But Beth and I have more in common than awards and a desire to break down taboos around death, dying and bereavement; we are both Christians and actively involved in our local churches. So we got on to talking about how churches can be better at supporting the bereaved and the tension between the very real pain of grief and the wonderful promises of heaven. In a way, Beth and I embody this dichotomy as she grieves for her mother and I can’t wait to go back to Jesus’ garden. As a body of believers we need to get better at holding both sides of this, as encapsulated in the story of Lazarus in the bible.
Yesterday it was ten years since I had my kidney transplant, which has given us as a family a cause to be extra grateful, celebrate and eat cake. At this time of year I am especially beholden to the family who donated their loved one’s kidney, enabling my health and quality of life to improve dramatically.
In the spring Max and Keira’s Law will change organ donation in England to an ‘opt out’ system, which means that all adults in England will be considered to have agreed to be an organ donor when they die unless they have recorded a decision not to donate. The NHS are asking everyone to: record their organ donation decision on the NHS Organ Donor Register, and tell their family and friends what they have decided. Families will still have the final decision.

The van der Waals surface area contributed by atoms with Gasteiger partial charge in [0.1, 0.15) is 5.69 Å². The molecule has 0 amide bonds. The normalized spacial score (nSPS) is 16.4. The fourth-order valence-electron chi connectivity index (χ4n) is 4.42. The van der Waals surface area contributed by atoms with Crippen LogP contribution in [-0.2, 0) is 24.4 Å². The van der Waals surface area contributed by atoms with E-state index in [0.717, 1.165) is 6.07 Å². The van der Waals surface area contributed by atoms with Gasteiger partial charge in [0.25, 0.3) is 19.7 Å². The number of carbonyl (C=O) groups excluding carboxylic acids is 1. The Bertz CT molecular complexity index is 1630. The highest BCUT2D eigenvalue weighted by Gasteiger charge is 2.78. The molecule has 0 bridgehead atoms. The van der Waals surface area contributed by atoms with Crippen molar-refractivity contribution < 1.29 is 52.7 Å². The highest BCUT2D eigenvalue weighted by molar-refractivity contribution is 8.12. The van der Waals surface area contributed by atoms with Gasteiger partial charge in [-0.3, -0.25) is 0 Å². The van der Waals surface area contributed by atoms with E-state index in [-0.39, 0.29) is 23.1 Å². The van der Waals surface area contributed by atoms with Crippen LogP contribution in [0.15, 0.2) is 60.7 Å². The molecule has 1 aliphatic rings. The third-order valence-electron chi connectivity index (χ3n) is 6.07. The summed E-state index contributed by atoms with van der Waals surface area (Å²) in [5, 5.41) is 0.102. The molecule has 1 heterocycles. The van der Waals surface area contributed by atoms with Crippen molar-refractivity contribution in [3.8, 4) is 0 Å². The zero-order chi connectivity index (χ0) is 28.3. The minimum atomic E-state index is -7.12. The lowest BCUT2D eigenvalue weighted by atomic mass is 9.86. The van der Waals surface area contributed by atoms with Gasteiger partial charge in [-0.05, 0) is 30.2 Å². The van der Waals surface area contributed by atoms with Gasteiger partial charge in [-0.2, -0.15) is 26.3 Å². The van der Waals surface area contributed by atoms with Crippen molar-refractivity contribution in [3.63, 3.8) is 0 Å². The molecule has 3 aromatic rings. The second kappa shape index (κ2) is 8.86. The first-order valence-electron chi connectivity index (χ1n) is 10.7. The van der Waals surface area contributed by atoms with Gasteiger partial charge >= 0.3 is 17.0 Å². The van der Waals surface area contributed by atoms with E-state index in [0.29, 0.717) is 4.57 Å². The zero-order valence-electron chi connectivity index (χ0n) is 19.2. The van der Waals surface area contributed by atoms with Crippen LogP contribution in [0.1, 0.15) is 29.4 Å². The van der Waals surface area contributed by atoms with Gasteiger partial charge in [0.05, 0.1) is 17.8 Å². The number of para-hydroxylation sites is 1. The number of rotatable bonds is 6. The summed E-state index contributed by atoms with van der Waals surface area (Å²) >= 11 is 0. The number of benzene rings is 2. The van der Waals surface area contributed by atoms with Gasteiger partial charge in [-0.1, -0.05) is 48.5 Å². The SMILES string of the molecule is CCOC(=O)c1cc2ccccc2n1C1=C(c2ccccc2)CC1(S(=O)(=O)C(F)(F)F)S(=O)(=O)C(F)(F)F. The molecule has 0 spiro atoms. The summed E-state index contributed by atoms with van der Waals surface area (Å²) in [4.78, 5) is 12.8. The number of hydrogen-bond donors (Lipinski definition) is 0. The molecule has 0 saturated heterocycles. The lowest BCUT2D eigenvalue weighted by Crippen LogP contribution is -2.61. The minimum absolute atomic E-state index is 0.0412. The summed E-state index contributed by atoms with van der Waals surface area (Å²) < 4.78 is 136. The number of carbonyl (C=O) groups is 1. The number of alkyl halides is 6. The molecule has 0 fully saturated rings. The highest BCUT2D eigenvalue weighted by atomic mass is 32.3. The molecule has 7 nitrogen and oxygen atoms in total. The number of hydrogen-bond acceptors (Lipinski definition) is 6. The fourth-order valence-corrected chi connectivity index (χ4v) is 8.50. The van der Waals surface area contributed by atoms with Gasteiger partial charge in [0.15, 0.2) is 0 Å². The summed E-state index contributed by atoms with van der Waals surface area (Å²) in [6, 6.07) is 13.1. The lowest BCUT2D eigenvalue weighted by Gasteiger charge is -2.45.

On my tenth birthday I wrote a poem in the form of William Blake’s The Tyger, so yesterday it seemed fitting to write one for my kidney. My transplanted kidney came from someone older than my mother. How weird to think that something inside me has been on this earth longer than my mother has!
Kidney Kidney, turning ten, In the bodies of young men; What ultimate gift from grief, Could dying restore hope’s belief?
What memories are secured Within your double lives endured? What joys? What sorrows? And what pains? As you beat life’s path – again.
Kidney Kidney, turning ten, In the bodies of young men; What ultimate gift from grief, In dying restored hope’s belief?
Recently I have been very busy with a book event in Marlborough, which was well attended and I met some interesting people. Yesterday there was a wonderful charity lunch for Teach Us Too hosted by dear church friends in Hullavington: amazing food, good company and the message of God’s love and Teach Us Too shared.